Ghana has successfully developed a genetically modified cowpea (beans), referred to as Bt cowpea. Developed by the Savannah Agricultural Research Institute (SARI) at Nyankpala in the Northern Region, the Bt cowpea will be the first GM crop/food to be introduced in Ghana.
It is resistant to the Maruca pod borer, an insect/pest that destroys the conventional type of cowpea, the ‘Songotra ‘ thereby causing farmers to lose substantial portions of their investment/income.
SARI, which is implementing the Bt cowpea project in the country, is to embark on the multiplication of the seeds of the Bt cowpea in commercial quantities next year for distribution to farmers for planting in the three northern regions.
A former Principal Investigator at SARI and a consultant to the Bt cowpea project, Dr I. D. K. Atopkle, announced this at a day’s training on biotech communications and science reporting, organised by SARI for some selected media practitioners in the three northern regions at the SARI station at Nyankpala last Wednesday.
He told the journalists, who also visited the site for the confined Bt cowpea trials at Nyankpala, that the Bt cowpea would not look different from the conventional ‘Songotra’ that farmers knew already and were planting currently.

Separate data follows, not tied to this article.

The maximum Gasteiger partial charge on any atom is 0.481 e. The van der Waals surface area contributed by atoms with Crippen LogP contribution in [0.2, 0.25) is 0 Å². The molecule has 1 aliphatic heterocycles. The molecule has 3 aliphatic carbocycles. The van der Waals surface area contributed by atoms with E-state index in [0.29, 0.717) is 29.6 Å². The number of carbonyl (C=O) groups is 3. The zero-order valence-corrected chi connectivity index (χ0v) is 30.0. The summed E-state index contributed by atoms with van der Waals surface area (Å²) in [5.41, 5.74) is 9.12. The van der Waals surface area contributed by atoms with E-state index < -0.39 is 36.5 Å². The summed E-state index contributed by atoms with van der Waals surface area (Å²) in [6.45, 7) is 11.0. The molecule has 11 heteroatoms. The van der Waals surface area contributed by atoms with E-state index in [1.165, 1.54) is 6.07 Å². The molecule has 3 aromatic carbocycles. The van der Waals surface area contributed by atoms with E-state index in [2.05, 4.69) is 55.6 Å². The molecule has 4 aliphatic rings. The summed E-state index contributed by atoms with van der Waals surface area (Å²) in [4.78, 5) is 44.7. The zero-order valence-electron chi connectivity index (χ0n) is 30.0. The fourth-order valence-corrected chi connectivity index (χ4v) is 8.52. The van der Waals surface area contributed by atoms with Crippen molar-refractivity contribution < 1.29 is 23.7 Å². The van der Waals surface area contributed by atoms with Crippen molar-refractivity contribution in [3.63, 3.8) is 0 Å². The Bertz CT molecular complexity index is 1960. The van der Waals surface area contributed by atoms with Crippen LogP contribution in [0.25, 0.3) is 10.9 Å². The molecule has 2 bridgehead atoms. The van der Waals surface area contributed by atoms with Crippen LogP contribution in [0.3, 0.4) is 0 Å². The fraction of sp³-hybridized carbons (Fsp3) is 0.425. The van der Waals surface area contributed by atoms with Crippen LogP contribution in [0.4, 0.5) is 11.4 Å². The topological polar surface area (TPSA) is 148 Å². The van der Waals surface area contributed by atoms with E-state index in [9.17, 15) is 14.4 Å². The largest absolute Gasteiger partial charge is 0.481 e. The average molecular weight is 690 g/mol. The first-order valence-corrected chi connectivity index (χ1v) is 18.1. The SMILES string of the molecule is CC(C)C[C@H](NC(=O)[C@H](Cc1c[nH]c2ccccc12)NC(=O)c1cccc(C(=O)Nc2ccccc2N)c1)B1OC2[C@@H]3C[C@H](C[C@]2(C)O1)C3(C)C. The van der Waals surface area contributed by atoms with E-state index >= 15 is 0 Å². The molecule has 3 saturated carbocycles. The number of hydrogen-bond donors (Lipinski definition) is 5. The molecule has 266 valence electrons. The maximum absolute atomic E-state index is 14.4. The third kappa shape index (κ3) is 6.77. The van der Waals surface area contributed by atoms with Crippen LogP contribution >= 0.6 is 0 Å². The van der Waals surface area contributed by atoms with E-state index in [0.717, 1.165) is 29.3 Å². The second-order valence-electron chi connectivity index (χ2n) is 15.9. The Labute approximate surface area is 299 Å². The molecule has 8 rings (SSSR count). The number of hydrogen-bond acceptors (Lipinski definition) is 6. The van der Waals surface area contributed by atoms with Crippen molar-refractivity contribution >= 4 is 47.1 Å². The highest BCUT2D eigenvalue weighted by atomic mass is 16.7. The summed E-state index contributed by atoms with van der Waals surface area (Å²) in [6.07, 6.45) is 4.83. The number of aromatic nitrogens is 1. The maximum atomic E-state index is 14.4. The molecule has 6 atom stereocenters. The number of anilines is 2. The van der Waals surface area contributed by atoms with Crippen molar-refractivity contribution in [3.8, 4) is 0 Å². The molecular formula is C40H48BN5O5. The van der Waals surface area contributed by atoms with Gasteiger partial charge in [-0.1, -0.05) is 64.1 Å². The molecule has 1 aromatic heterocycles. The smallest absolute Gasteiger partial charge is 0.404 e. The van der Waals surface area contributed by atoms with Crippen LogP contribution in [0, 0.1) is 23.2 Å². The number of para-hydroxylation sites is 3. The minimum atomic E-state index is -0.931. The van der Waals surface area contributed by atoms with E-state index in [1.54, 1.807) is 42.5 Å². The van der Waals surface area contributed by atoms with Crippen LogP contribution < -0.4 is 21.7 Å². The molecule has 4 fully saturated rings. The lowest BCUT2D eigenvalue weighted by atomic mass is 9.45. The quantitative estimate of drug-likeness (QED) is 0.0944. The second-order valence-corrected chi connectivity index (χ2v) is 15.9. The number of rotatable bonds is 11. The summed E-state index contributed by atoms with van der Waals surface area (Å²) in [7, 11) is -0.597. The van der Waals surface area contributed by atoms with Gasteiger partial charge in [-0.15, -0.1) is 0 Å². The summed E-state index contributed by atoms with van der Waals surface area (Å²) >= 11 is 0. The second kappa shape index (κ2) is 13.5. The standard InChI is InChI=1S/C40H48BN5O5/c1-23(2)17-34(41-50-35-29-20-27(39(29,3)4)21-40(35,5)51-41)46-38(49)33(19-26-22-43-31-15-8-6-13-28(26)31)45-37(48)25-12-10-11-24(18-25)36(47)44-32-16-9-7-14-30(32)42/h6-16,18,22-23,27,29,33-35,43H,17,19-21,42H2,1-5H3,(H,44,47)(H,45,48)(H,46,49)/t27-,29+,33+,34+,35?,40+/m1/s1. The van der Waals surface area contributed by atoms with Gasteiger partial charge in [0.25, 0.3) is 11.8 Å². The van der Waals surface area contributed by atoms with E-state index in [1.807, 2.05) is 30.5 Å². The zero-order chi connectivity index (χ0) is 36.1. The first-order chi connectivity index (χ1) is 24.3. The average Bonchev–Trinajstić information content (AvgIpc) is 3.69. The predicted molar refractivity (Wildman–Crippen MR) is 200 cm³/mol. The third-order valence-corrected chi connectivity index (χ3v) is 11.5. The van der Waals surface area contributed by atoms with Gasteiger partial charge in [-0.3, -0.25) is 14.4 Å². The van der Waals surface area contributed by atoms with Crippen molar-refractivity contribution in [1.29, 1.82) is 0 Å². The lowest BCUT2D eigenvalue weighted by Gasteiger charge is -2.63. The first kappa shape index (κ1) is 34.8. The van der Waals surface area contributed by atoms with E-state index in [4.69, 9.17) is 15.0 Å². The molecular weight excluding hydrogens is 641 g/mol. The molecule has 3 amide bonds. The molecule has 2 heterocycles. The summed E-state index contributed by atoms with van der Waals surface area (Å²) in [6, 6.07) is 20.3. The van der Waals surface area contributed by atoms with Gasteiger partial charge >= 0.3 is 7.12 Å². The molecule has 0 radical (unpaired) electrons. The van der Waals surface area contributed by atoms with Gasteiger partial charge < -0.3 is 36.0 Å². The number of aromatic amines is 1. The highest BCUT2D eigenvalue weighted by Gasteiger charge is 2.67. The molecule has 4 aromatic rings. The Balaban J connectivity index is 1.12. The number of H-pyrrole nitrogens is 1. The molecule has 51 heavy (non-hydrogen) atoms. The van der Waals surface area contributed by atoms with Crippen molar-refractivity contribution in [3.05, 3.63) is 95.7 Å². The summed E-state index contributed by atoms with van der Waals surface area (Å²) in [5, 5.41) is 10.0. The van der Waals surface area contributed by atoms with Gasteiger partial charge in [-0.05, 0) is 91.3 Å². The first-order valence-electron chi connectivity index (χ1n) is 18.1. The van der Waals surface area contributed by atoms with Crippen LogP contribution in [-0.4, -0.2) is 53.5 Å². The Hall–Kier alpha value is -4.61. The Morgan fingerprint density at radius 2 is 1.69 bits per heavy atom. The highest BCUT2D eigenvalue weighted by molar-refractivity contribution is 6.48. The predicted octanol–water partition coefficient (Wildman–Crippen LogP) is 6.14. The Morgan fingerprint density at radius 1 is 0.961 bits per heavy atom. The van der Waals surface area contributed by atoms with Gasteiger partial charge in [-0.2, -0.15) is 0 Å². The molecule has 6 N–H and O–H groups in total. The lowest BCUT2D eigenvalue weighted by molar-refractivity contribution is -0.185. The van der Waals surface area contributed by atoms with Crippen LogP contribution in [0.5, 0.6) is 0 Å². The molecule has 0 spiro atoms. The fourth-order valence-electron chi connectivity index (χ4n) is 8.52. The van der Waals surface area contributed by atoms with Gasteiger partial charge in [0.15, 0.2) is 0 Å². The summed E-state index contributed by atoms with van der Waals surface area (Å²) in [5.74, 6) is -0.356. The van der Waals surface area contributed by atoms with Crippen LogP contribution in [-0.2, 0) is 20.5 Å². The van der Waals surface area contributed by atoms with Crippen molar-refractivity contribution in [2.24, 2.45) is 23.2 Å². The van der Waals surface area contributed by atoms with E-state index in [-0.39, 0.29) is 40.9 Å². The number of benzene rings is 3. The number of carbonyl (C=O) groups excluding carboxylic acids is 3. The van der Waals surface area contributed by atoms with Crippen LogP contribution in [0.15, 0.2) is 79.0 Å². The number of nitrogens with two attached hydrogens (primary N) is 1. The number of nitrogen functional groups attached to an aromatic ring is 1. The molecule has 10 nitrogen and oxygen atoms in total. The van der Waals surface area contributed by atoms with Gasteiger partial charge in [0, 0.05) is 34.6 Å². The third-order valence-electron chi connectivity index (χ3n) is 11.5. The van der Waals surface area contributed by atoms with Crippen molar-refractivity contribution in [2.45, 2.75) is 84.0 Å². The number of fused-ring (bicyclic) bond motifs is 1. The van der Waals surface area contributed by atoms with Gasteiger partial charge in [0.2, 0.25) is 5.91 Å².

GM foods are safer
Dr Atopkle said the Bt cowpea would not pose any danger to humans and the environment.
?GM crops are sprayed at most twice unlike non-GM crops which are sprayed at least six to seven times, during production? he said.
He said Ghana had a biotechnology and safety law as well as a National Biosafety Commission (NBC) to regulate the production of GM crops/food.
The Deputy Director of SARI and Principal Investigator for the cowpea project, Dr Mumuni Abudulai, for his part, debunked the contention that GM crops would kill conventional crops.
Objective of project
The Director of SARI, Dr S K Nutsugah, earlier in a welcome address, said the goal of the project was to contribute to food security and improve the livelihoods of small-holder farmers in West Africa by using biotechnology tools to develop improved, high yielding farmer-preferred cowpea varieties that were resistant to attack by Maruca pod borer.
Mrs Linda Asante-Agyei, a science reporter, who took the journalists through the rudiments of biotechnology and science reporting, urged media practitioners to embrace science reporting since it was rewarding and a sure way to speed up the socio-economic development of the project.
A communication specialist with the Bt cowpea project based in Nigeria, Mr Abu Umaru, said the project was a public-private partnership (PPP) co-ordinated by the African Agricultural Technology Foundation (AATF) to develop transgenic cowpea varieties with resistance to Maruca pod borer.